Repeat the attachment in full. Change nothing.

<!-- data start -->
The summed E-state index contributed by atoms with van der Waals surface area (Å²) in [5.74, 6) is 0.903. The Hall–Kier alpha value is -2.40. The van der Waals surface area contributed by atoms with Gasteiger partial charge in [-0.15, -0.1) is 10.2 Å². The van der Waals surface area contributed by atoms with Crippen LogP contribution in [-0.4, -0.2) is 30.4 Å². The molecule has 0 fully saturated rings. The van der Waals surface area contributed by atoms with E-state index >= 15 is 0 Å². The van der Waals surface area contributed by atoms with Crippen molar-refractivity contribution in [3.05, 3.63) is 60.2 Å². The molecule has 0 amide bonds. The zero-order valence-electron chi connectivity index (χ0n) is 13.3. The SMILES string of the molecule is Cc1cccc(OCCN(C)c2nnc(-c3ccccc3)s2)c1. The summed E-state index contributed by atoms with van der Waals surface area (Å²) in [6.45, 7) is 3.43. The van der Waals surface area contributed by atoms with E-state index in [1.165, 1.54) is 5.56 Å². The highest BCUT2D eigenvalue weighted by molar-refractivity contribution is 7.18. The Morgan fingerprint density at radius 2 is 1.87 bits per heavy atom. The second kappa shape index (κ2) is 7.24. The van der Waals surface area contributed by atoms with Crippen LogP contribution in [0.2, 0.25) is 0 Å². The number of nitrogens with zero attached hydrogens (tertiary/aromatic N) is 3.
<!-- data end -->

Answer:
The summed E-state index contributed by atoms with van der Waals surface area (Å²) in [5.74, 6) is 0.903. The Hall–Kier alpha value is -2.40. The van der Waals surface area contributed by atoms with Gasteiger partial charge in [-0.15, -0.1) is 10.2 Å². The van der Waals surface area contributed by atoms with Crippen LogP contribution in [-0.4, -0.2) is 30.4 Å². The molecule has 0 fully saturated rings. The van der Waals surface area contributed by atoms with E-state index >= 15 is 0 Å². The van der Waals surface area contributed by atoms with Crippen molar-refractivity contribution in [3.05, 3.63) is 60.2 Å². The molecule has 0 amide bonds. The zero-order valence-electron chi connectivity index (χ0n) is 13.3. The SMILES string of the molecule is Cc1cccc(OCCN(C)c2nnc(-c3ccccc3)s2)c1. The summed E-state index contributed by atoms with van der Waals surface area (Å²) in [6.45, 7) is 3.43. The van der Waals surface area contributed by atoms with E-state index in [1.165, 1.54) is 5.56 Å². The highest BCUT2D eigenvalue weighted by molar-refractivity contribution is 7.18. The Morgan fingerprint density at radius 2 is 1.87 bits per heavy atom. The second kappa shape index (κ2) is 7.24. The van der Waals surface area contributed by atoms with Crippen LogP contribution in [0.2, 0.25) is 0 Å². The number of nitrogens with zero attached hydrogens (tertiary/aromatic N) is 3.